The determination comes after weeks of discussions focusing on whether the flight plan for what’s known as Exploration Mission 1, or EM-1, could be tweaked to put people on board. Such a scenario would give the White House more to celebrate in President Donald Trump’s first term.

“We decided that while it’s technically feasible … the baseline plan that we had in place was the best way for us to go,” Robert Lightfoot, NASA’s acting administrator, told reporters today during a teleconference.

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NASA looks into quicker trip beyond the moon

Image: Orion
An artist’s conception shows NASA’s Orion capsule in flight. (Credit: NASA)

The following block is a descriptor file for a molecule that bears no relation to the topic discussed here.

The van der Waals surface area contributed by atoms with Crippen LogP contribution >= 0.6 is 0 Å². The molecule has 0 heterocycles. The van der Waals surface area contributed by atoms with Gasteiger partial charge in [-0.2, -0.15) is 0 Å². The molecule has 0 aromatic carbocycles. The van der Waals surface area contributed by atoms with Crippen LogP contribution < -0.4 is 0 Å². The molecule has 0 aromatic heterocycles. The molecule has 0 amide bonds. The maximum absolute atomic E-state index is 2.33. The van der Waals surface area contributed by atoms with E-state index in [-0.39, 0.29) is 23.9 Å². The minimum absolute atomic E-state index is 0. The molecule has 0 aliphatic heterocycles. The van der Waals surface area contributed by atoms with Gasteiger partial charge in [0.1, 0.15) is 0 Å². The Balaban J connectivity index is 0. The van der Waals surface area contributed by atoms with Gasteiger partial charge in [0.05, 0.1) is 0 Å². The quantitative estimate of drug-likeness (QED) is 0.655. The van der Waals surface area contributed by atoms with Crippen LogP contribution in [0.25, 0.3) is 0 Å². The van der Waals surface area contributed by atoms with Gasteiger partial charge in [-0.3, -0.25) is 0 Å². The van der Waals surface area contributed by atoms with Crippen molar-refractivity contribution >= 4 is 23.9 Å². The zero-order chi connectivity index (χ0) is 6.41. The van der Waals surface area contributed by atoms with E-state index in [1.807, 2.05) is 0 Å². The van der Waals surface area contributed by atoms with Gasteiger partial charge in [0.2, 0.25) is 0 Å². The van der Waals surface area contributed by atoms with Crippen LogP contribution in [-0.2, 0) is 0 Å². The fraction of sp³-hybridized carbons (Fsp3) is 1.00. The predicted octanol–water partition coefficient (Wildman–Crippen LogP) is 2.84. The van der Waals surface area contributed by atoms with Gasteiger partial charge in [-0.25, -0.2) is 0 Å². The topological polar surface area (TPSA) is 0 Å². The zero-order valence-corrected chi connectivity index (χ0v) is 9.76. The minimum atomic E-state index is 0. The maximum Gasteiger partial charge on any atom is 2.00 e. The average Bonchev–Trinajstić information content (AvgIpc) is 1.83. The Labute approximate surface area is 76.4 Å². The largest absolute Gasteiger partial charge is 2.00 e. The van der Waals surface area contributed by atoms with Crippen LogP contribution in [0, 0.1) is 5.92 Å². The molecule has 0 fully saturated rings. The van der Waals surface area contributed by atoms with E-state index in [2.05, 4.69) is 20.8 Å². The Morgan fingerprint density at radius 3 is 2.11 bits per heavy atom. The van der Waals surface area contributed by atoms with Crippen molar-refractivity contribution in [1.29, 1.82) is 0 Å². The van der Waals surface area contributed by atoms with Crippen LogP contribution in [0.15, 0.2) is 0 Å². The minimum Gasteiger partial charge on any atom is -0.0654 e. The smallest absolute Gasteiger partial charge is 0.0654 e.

NASA and its commercial partners say they’re studying the possibility of sending astronauts beyond the moon years earlier than planned, by putting a crew on the first flight of the space agency’s heavy-lift Space Launch System.

The NASA study, sparked in part by a desire for the Trump administration to do something dramatic in space during its first term, would consider whether such a flight could occur in 2019 or 2020.

The current plan calls for an uncrewed test flight of the SLS and NASA’s Orion capsule in late 2018, known as Exploration Mission-1 or EM-1. That mission would followed by a crewed test flight called EM-2 in the 2021-2023 time frame.

In a statement, NASA said acting administrator Robert Lightfoot asked Bill Gerstenmaier, the agency’s associate administrator for human exploration and operations, to assess whether the first crew could ride on EM-1 instead of EM-2.